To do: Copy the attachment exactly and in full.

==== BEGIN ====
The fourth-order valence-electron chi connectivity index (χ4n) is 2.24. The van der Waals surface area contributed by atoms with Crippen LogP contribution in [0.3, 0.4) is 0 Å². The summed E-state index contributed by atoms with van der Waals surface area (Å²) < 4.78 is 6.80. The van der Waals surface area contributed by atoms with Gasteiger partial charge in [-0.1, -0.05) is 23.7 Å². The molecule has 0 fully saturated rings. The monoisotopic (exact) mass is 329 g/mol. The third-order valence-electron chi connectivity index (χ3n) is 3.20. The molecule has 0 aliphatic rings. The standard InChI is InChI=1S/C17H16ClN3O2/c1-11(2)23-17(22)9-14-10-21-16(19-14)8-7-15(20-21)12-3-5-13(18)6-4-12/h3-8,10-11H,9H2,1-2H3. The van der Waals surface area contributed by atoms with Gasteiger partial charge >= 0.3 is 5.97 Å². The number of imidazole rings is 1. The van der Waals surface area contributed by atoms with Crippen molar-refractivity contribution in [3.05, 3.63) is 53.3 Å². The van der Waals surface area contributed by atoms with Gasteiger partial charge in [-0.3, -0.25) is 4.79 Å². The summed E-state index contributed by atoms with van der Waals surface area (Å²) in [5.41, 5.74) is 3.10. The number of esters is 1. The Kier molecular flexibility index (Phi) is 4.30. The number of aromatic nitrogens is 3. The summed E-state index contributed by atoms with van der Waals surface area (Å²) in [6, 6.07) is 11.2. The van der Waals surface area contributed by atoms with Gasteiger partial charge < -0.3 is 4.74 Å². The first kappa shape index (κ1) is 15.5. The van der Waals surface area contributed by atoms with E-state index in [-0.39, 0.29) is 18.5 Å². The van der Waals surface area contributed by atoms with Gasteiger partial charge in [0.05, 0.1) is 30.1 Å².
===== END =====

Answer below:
The fourth-order valence-electron chi connectivity index (χ4n) is 2.24. The van der Waals surface area contributed by atoms with Crippen LogP contribution in [0.3, 0.4) is 0 Å². The summed E-state index contributed by atoms with van der Waals surface area (Å²) < 4.78 is 6.80. The van der Waals surface area contributed by atoms with Gasteiger partial charge in [-0.1, -0.05) is 23.7 Å². The molecule has 0 fully saturated rings. The monoisotopic (exact) mass is 329 g/mol. The third-order valence-electron chi connectivity index (χ3n) is 3.20. The molecule has 0 aliphatic rings. The standard InChI is InChI=1S/C17H16ClN3O2/c1-11(2)23-17(22)9-14-10-21-16(19-14)8-7-15(20-21)12-3-5-13(18)6-4-12/h3-8,10-11H,9H2,1-2H3. The van der Waals surface area contributed by atoms with Gasteiger partial charge >= 0.3 is 5.97 Å². The number of imidazole rings is 1. The van der Waals surface area contributed by atoms with Crippen molar-refractivity contribution in [3.05, 3.63) is 53.3 Å². The van der Waals surface area contributed by atoms with Gasteiger partial charge in [-0.3, -0.25) is 4.79 Å². The summed E-state index contributed by atoms with van der Waals surface area (Å²) in [5.41, 5.74) is 3.10. The number of esters is 1. The Kier molecular flexibility index (Phi) is 4.30. The number of aromatic nitrogens is 3. The summed E-state index contributed by atoms with van der Waals surface area (Å²) in [6, 6.07) is 11.2. The van der Waals surface area contributed by atoms with Gasteiger partial charge < -0.3 is 4.74 Å². The first kappa shape index (κ1) is 15.5. The van der Waals surface area contributed by atoms with E-state index in [-0.39, 0.29) is 18.5 Å². The van der Waals surface area contributed by atoms with Gasteiger partial charge in [0.05, 0.1) is 30.1 Å².